Those first moments with the woman will be a series of sharp revelations for the boy—her small breasts, nipples like pale gumdrops. The thick tendons of her thighs. The curve of her buttocks. The ridgeline of her spine. The folds of her labia, the hard nub of her clitoris. Her anus, puckered like a kiss.
They will fuck through all the long hours of the afternoon, the woman reveling in the boy’s youth, in his eagerness, in the desire which narrows his eyes as her fingernails dig furrows into his back, his chest. Afterwards, they will wash each other, lathering away the sweat and semen and blood with Ivory soap, the water from the showerhead tepid, cooling. After they have rinsed the soap from their bodies the woman will kneel in the tub with her back to the boy and he will rub shampoo into her hair as she sings softly, her eyes closed,
J’ai trouvé l’eau si belle, Que je m’y suis baigné.
The next day he will tell his parents that he is studying math with Mrs. Braithwaite after school and this will not be a lie for in the moments when they lie sated and apart, the woman will ply him with questions of geometry and algebra, rewarding him with favors for correct answers and withholding them when he answers wrongly. This game will linger in the boy’s mind so strongly that, years later, he will remember the contours of the woman’s body not in adolescent clichés but in abstruse mathematical terms, as if she were both an assemblage and a whole, a topography mapped in the tessellation of her eyebrows, the arc length of her lips, the convex jut of her hipbones.
For three weeks the boy and the woman will be lovers. In class she will ignore him, favoring the other students with her attention, calling on the boy only when he makes mistakes and mocking his efforts aloud. She will do this not out of any desire to obscure their relationship but as a kind of game whose import only she and the boy understand.
There will be other games. During their second week together the woman will show the boy how to braid her hair, how to coil the soft plait around her throat while she masturbates, how to choke her when she comes until her body goes limp beneath him. They will play this game so often that the woman will take to wearing a scarf of yellow silk to cover the bruises on her neck. One afternoon, Kaleo will discover this scarf in a wastebasket, discarded by the woman after it has frayed. The fabric will be slippery and cool against his skin, a weightless froth like moth wings brushing his cheek. Kaleo will slip this scarf into his backpack, the only thing of hers that he will keep from those three weeks. Years later, he will find that the scarf still smells of the woman’s lavender perfume.
In the week before Thanksgiving, a tropical depression that has been churning in the doldrums near the equator will abruptly escalate and begin to spin. Hurricane Iwa will lurch east across the Pacific for six days before finally sweeping over the Hawaiian island chain. Kaleo will be at home when the eye of the hurricane passes over his house and in that sudden stillness thousands of exhausted seabirds will come to land, terns and petrels and shearwaters that have been trapped at sea by the hurricane’s spiraling walls, a listless and bedraggled flock indifferent to anything but the ground beneath them.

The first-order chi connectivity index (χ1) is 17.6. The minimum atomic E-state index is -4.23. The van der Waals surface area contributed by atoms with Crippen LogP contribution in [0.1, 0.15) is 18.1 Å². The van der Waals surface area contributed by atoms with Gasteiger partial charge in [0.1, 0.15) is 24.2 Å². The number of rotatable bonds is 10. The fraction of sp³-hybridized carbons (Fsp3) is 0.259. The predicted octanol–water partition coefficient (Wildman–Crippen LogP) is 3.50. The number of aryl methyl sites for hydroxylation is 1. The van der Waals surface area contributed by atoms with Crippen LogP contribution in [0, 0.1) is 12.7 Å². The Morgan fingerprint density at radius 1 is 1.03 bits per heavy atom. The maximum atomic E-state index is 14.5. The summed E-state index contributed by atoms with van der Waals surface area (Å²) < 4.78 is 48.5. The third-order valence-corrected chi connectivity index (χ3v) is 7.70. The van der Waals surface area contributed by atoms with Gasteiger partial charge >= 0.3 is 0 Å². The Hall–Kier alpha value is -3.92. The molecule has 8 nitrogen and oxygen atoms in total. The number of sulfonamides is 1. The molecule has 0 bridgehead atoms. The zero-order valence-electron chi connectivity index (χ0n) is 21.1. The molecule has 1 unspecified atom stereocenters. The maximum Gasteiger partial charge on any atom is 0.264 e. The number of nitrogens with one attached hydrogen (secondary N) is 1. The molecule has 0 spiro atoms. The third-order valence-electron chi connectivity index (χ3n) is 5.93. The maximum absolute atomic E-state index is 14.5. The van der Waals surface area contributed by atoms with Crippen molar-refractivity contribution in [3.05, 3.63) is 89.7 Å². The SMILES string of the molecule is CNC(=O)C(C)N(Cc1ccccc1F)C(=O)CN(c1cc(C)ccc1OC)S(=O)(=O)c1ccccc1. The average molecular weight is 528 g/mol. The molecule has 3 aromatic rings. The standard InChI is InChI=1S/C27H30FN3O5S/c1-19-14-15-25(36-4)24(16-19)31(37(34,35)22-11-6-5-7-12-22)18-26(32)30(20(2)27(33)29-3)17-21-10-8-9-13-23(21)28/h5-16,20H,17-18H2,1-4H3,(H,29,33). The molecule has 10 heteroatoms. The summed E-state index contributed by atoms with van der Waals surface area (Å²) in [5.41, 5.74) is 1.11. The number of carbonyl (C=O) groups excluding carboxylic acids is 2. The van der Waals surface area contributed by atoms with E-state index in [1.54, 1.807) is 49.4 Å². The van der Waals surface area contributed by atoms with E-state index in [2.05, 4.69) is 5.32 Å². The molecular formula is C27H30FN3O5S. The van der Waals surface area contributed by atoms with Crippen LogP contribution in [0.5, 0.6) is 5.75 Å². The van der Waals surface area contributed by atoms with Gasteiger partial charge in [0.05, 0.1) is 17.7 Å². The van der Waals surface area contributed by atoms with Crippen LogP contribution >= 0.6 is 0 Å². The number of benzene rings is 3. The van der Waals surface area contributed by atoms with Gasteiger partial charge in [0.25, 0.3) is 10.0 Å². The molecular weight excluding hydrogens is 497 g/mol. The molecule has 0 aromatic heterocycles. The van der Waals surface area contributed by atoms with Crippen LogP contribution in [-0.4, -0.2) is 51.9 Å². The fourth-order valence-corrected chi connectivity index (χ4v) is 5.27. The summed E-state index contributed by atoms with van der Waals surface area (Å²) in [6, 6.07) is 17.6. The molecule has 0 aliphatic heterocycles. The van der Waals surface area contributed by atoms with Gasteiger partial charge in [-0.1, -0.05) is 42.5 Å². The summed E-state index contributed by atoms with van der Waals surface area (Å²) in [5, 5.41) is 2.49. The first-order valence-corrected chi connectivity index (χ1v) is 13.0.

Kaleo will return to school a week later where he will find a substitute teacher in Mrs. Braithwaite’s class. The substitute, a balding red-faced man, will only shrug when Kaleo asks where Mrs. Braithwaite is. During recess, Kaleo will leave the campus and catch a bus to the woman’s apartment. The door will be propped open, the furniture covered with drapes. An old Filipino woman vacuuming the floor will tell the boy that the tenants have vacated the premises, that a new couple will be moving in the next day. When he asks about a forwarding address, the old woman will wave him away and turn back to her cleaning.
Over the next few weeks, Kaleo will learn that there have been rumors at school, that people have seen things. He will find himself avoided by students and faculty alike, politely but pointedly ignored. At the end of the year, his scholarship will not be renewed.
It will be five years before Kaleo hears from the woman again. He will be eighteen and in his first year at college when the postcard arrives, an expensive glossy depicting the Paris skyline. On the reverse,
Kaleo will recognize the tilted handwriting immediately. Below the equation will be an address in New York City. The postcard will be signed,
Tu es dans toutes mes pensées, Madame B.
More postcards will follow, eventually giving way to long letters in which the woman details the minutiae of her life, the gossip of the circles she inhabits, the small pleasures she encounters during her day. At first Kaleo will respond with letters of his own, but he will quickly realize that she has little interest in the episodes of his life, that the track of their correspondence necessarily centers on the woman and the things of her life. He will accept these conditional exchanges just as he had accepted the pedagogic nature of their fucking, a passive surrender in which he yields his own agency to the greater desires of the woman, a kind of consumption that Kaleo will still find darkly arousing.